Both Riverside-Brookfield High School and Lyons Township High School received “commendable” ratings on the school report cards issued by the Illinois State Board of Education on Oct. 31. 

“Commendable” is the second highest of the four ratings the state issues and about 70 percent of all schools in Illinois received the rating. Only the top 10 percent of schools in the state received the highest rank of “exemplary.”

The school report card this year grades high schools on a number of factors. Graduation rates count for 50 percent of a school’s score, performance on the state mandated SAT exam counts for 20 percent, and a school’s chronic absenteeism rate counts of 7.5 percent, the percent of freshmen on track to graduate counts for 6.25 percent, and the percent of nonnative English speakers on track to attain proficiency in English counts for 5 percent. 

Two other factors that will count in future years, a school climate survey and a college and career readiness indicator, were not ready this year. School administrators are still getting used the complex scoring system.

“I think the state has some more work to do when it comes to calculating the overall gradings of the schools, pulling particular information and being more transparent as to how they’re collecting that information as well as how they’re using it to calculate the overall score,” said RBHS Principal Kristin Smetana.

LTHS had, as it has in the past, higher average test scores than RBHS. 

In 2018 LTHS juniors compiled an average score of 562 in English language arts (ELA) and 572 in math while RBHS students achieved an average score of 538 in ELA and 535 in math. 

This year was the second in which all public high school juniors were required to take the SAT instead of the ACT.

For the last time, both RBHS and LTHS also gave all juniors the ACT. The average ACT composite score at LTHS was 24.3 compared to 22.4 at RBHS.

The report card also showed that the demographic makeup of the two local high schools is somewhat different.

The student population at RBHS is 52.8 percent white, 36.4 percent Hispanic, 5.6 percent black, 2.4 percent Asian, and 2.5 percent mixed race.

LTHS is 72.9 percent white, 19.3 percent Hispanic, 3.7 percent black, 2.1 percent Asian, and 1.9 percent mixed race. 

At RBHS, 14.4 percent of students are classified as low-income, compared to 12.2 percent at LTHS. RBHS also has more students (5 percent) who are not native English speakers than LTHS (1.9 percent).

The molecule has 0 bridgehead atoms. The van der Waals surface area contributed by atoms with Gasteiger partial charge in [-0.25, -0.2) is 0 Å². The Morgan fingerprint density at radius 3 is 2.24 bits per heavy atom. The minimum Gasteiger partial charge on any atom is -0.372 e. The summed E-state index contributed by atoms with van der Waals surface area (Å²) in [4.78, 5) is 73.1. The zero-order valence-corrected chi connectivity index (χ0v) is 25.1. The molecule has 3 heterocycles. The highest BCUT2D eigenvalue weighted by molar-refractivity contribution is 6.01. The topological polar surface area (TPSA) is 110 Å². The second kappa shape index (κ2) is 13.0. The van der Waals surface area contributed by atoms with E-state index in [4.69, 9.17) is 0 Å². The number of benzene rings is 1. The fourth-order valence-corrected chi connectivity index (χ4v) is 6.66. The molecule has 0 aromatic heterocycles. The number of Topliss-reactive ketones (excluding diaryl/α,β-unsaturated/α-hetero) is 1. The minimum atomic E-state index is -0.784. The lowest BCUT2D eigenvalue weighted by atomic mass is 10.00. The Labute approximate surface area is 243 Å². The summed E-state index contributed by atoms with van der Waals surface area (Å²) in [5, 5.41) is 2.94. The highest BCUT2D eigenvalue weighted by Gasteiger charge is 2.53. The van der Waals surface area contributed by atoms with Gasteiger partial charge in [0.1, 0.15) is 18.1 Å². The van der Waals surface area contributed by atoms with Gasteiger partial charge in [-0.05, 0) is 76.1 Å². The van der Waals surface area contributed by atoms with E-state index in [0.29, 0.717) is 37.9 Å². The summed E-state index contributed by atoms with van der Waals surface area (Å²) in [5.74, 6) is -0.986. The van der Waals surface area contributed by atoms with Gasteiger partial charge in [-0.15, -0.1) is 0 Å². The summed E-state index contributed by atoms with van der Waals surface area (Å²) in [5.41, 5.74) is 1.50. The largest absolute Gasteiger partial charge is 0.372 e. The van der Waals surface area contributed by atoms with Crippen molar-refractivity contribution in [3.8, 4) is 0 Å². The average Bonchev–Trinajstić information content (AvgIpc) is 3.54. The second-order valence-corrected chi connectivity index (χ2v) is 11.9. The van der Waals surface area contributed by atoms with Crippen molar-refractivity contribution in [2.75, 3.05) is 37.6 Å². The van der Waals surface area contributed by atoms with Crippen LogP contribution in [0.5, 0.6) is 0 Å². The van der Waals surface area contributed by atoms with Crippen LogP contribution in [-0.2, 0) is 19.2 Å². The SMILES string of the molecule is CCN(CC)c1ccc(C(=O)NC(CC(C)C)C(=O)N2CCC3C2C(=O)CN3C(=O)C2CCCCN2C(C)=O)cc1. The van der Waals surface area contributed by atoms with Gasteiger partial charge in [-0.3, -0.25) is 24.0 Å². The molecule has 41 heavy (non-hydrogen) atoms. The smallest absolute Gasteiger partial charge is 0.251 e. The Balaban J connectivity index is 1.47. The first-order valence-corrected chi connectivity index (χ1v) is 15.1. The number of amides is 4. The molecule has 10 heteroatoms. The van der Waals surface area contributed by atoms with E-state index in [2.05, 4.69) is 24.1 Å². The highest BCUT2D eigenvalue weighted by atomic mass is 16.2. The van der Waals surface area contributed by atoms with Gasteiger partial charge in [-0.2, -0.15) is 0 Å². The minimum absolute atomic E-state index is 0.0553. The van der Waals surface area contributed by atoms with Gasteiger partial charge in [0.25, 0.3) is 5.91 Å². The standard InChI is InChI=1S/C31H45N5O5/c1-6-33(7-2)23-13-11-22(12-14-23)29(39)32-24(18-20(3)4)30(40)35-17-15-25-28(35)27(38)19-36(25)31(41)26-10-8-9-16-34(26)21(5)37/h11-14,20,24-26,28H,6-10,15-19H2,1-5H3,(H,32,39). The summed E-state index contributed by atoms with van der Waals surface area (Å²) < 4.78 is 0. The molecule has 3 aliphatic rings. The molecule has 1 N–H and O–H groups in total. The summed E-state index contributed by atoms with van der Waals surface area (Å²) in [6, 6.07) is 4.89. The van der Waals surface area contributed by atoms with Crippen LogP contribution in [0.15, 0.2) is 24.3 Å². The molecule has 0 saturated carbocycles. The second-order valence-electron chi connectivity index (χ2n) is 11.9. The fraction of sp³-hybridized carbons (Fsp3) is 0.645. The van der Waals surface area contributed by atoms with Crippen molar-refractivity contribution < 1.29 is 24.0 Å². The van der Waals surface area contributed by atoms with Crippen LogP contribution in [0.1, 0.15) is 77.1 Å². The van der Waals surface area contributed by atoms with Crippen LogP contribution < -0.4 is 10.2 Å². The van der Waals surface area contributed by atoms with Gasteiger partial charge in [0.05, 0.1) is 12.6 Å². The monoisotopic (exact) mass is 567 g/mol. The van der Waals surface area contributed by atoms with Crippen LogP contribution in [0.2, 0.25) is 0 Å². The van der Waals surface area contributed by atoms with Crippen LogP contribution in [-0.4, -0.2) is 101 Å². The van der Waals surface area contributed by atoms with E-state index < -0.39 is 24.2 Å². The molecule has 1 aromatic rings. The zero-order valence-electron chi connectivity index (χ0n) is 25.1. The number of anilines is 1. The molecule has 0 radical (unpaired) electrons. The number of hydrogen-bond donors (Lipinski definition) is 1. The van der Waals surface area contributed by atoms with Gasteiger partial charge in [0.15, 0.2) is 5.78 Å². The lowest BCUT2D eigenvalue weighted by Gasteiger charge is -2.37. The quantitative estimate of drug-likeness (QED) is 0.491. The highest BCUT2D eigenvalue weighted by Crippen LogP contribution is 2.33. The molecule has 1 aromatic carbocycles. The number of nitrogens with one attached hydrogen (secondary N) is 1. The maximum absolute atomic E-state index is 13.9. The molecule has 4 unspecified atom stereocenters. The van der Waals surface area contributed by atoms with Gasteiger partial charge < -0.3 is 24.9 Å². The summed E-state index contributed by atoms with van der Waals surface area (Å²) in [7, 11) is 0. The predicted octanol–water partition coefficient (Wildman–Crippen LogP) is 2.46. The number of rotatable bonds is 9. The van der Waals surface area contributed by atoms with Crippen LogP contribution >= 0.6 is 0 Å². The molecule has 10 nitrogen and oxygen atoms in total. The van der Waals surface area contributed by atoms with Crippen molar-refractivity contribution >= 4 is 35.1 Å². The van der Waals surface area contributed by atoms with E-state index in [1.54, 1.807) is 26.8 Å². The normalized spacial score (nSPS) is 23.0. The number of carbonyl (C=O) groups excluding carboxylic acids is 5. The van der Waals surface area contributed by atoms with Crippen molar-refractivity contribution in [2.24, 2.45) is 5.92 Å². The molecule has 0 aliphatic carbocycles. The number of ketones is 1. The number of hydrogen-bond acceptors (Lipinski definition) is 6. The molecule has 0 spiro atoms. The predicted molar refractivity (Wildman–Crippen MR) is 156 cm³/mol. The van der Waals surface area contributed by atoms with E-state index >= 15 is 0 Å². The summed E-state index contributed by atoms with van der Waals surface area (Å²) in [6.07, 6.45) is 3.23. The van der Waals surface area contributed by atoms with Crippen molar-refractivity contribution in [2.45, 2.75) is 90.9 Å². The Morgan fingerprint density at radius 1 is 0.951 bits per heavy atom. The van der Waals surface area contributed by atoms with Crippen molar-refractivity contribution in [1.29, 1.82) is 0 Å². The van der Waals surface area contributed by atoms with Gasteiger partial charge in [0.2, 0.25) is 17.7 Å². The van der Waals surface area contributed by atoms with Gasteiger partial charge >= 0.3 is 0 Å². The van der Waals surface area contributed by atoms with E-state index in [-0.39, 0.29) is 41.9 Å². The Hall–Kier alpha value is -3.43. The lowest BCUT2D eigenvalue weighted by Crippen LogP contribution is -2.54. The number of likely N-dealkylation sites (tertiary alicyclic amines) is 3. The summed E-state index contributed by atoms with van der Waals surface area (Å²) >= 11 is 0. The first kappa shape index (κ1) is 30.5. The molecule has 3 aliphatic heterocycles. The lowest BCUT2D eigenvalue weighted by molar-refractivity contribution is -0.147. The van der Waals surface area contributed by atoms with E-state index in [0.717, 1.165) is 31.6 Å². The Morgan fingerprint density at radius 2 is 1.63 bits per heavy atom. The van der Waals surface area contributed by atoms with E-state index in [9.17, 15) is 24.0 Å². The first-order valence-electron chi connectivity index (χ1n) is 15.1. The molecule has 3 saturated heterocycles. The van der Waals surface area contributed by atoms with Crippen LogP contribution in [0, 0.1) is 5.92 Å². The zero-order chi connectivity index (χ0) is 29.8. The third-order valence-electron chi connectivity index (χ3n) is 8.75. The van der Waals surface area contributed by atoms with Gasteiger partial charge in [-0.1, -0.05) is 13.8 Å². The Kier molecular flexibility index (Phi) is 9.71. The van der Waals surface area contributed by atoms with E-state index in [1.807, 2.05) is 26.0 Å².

LTHS is also in much stronger financial shape than RBHS. According to the state’s new estimate of adequate funding for schools, LTHS is currently funded at 122 percent of what the state considers necessary to meet expectations while RBHS is currently funded at 80 percent of the capacity to meet expectations.

When test scores are broken down by demographic groups, the differences can be stark. There is noticeable achievement gaps between white and minority students.

While 66 percent of white students at RBHS met or exceeded state expectations on the ELA portion of the SAT last year, only 33 percent of Hispanic students and just 5 percent of black students did so.

At LTHS, the differences were equally stark, with 69 percent of white students meeting or exceeded expectations in ELA, while just 36 percent of Hispanic students and only 22 percent of black students did so.

In math, there were similar achievement gaps. At RBHS, 62 percent of white students met expectations in math, but 31 percent of Hispanic students and just 9 percent of black students did so. 

At LTHS, 70 percent of white students met the state benchmark in math compared to 33 percent of Hispanic students and 17 percent of black students.

Low-income students scored much lower than their better-off peers at both schools. At RBHS, only 28 percent of low-income students met or exceeded expectations in ELA, while at LTHS even fewer low-income students (25 percent) met expectations.